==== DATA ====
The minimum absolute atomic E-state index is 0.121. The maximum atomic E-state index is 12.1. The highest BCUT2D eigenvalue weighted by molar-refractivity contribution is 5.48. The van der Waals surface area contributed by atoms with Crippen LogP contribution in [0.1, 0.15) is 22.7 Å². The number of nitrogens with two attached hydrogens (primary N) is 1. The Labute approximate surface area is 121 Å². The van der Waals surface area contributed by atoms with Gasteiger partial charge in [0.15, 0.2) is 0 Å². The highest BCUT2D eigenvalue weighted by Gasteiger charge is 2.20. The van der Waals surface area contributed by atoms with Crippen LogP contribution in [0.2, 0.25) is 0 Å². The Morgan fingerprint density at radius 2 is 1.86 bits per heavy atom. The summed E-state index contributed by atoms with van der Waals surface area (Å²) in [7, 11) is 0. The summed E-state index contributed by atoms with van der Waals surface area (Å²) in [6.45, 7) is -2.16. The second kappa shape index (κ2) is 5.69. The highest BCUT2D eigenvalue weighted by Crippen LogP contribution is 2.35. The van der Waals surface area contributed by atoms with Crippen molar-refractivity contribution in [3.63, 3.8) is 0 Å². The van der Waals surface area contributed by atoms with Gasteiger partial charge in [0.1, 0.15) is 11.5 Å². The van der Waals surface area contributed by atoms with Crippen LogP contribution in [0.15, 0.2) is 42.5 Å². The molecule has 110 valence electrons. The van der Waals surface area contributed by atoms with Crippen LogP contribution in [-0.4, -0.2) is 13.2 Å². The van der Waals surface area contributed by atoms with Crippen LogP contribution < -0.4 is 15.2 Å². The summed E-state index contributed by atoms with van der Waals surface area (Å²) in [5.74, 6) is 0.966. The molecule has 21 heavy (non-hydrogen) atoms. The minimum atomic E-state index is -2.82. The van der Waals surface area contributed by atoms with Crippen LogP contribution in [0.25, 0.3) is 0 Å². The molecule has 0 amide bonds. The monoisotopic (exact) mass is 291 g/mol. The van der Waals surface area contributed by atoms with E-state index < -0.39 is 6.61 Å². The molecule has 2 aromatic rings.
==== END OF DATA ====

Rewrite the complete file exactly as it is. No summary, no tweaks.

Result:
The minimum absolute atomic E-state index is 0.121. The maximum atomic E-state index is 12.1. The highest BCUT2D eigenvalue weighted by molar-refractivity contribution is 5.48. The van der Waals surface area contributed by atoms with Crippen LogP contribution in [0.1, 0.15) is 22.7 Å². The number of nitrogens with two attached hydrogens (primary N) is 1. The Labute approximate surface area is 121 Å². The van der Waals surface area contributed by atoms with Gasteiger partial charge in [0.15, 0.2) is 0 Å². The highest BCUT2D eigenvalue weighted by Gasteiger charge is 2.20. The van der Waals surface area contributed by atoms with Crippen LogP contribution in [0.2, 0.25) is 0 Å². The Morgan fingerprint density at radius 2 is 1.86 bits per heavy atom. The summed E-state index contributed by atoms with van der Waals surface area (Å²) in [7, 11) is 0. The summed E-state index contributed by atoms with van der Waals surface area (Å²) in [6.45, 7) is -2.16. The second kappa shape index (κ2) is 5.69. The highest BCUT2D eigenvalue weighted by Crippen LogP contribution is 2.35. The van der Waals surface area contributed by atoms with Crippen molar-refractivity contribution in [3.63, 3.8) is 0 Å². The van der Waals surface area contributed by atoms with Gasteiger partial charge in [0.1, 0.15) is 11.5 Å². The van der Waals surface area contributed by atoms with Crippen LogP contribution in [0.15, 0.2) is 42.5 Å². The molecule has 110 valence electrons. The van der Waals surface area contributed by atoms with Crippen LogP contribution in [-0.4, -0.2) is 13.2 Å². The van der Waals surface area contributed by atoms with Crippen LogP contribution < -0.4 is 15.2 Å². The summed E-state index contributed by atoms with van der Waals surface area (Å²) in [5.74, 6) is 0.966. The molecule has 21 heavy (non-hydrogen) atoms. The minimum atomic E-state index is -2.82. The van der Waals surface area contributed by atoms with Crippen LogP contribution in [0.25, 0.3) is 0 Å². The molecule has 0 amide bonds. The monoisotopic (exact) mass is 291 g/mol. The van der Waals surface area contributed by atoms with E-state index < -0.39 is 6.61 Å². The molecule has 2 aromatic rings.